Impact of Apportionment

The High Court decision in Hunt & Hunt v. Mitchell Morgan Nominees Pty Ltd ((2013) HCA 10) highlights the impact of proportionate liability where it applies. In that case the High Court apportioned 87.5% of the liability to bankrupt fraudsters with only 12.5% of the liability being apportioned to the solicitors who had failed to protect the plaintiff from the fraud. Without the impact of apportionment Hunt & Hunt would have been liable severally for 100% of the loss.

The court considered that each of the defendants materially contributed to the finance company’s inability to recover the monies it advanced. The plaintiff had argued the loss or damage caused by Hunt & Hunt was the failure to ensure accurate security (by including a covenant to repay the debt in the mortgage) so that Hunt & Hunt was not a concurrent wrongdoer and was 100% responsible (following the reasoning of the Victorian Court of Appeal decision in St George Bank v. Quinerts Pty Ltd). The High Court did not interpret “concurrent wrongdoer” so narrowly.

Contracting Out

There has been much jurisprudence on the ability of parties, either deliberately or inadvertently to contract out of the apportionment provisions. This should be the subject of a separate paper, particularly as the position is different in each state and the ability of commercial parties to allocate risk is so important in the business context.

Misleading and Deceptive Conduct

The Commonwealth statutory provision relating to misleading and deceptive conduct in trade or commerce is located in section 18 of the Australian Consumer Law (ACL) scheduled to the Competition and Consumer Act 2010 (Cth) (CCA). The ACL has also been adopted as a law of each of the States, for example see Part 3 of the Fair Trading Act 1989 (Qld) (FTA).

However, the Commonwealth statutory provisions dealing with apportionment of, and contribution from the plaintiff to, claims for damages for contravention of section 18 of the ACL are located in the CCA itself, and not the ACL (see Part VIA and section 137B of the CCA respectively). Therefore, claims for apportionment and contribution under the State legislation will be subject to the laws of each State.

In Queensland:

  1. Apportionment is governed by Chapter 2, Part 2 of the Civil Liability Act 2003 (Qld) (CLA). By section 32F, CLA a concurrent wrongdoer in a proceeding in relation to an apportionable claim who contravenes section 18 of the ACL (Qld) is severally liable for damages ordered against any other concurrent wrongdoer to the apportionable claim.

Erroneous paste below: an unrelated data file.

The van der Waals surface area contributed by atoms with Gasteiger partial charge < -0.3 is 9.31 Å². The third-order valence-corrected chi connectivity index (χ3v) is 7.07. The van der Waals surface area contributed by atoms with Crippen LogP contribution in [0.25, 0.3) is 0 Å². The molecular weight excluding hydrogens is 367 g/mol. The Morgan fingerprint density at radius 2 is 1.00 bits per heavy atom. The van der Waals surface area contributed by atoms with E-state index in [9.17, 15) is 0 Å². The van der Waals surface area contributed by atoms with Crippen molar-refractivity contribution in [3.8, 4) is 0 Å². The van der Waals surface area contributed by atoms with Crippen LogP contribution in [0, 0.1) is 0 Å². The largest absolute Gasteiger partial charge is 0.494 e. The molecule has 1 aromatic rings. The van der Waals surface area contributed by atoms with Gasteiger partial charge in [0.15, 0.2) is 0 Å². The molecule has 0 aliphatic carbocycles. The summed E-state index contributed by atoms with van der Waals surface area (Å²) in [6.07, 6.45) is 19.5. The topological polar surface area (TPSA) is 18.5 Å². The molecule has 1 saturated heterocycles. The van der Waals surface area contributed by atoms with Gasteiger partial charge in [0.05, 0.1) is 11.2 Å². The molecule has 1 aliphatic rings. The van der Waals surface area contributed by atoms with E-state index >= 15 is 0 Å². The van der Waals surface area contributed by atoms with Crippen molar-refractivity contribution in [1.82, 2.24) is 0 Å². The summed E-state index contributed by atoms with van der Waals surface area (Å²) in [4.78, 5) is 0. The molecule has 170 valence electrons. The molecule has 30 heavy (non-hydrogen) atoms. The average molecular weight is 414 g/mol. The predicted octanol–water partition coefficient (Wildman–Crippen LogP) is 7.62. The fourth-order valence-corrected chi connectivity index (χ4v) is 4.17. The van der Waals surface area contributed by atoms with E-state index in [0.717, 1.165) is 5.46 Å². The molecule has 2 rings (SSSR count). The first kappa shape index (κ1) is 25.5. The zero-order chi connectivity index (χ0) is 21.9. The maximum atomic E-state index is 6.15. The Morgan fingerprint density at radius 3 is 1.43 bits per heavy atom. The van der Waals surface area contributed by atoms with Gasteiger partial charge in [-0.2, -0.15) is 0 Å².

2. The FTA, unlike the CCA, has never had a provision governing contribution from the plaintiff.

What that means of course is that a claim for misleading and deceptive conduct under the ACL (Qld) will entitle a defendant to neither contribution from the plaintiff nor apportionment with other concurrent wrongdoers. Where possible, plaintiffs will (or should) bring their claims under the ACL (Qld).

Professional Liability Claims

The Civil Liability Act (CLA) in Queensland does not apply to personal injuries actions but does apply to claims against professionals other than those made by consumers. Consumer is defined under the CLA as follows:

“… an individual whose claim is based on rights relating to goods or services where the particular goods or services:

  1. are being acquired for personal, domestic or household use or consumption; or
  1. relate to advice given by a professional to the individual for the individual’s use other than for a business carried on by the individual (solely or in partnership).”

The definition of consumer under sub-paragraph (b), was considered by the Federal Court in Selig and Wealthsure (2013) FCA 348. The defendant argued that the financial advice given to husband and wife investors who were also directors of a property and construction business took the plaintiffs outside the definition of consumers because the advice ultimately benefitted the business. The court rejected that argument and preferred a much broader definition of consumer.

Claims against professionals such as brokers, accountants and lawyers not involving advice but other services of a personal, domestic or household nature (e.g. residential conveyancing, family law, contracts for the acquisition of household goods, personal tax or family trust compliance services) might also be outside the apportionment provisions of the CLA because the claimant will fall within subsection (a) of the definition of Consumer.

There has been a surprising lack of authority as to what does or does not constitute a consumer.  We are keeping a close eye on developments in the area because of their potential impact.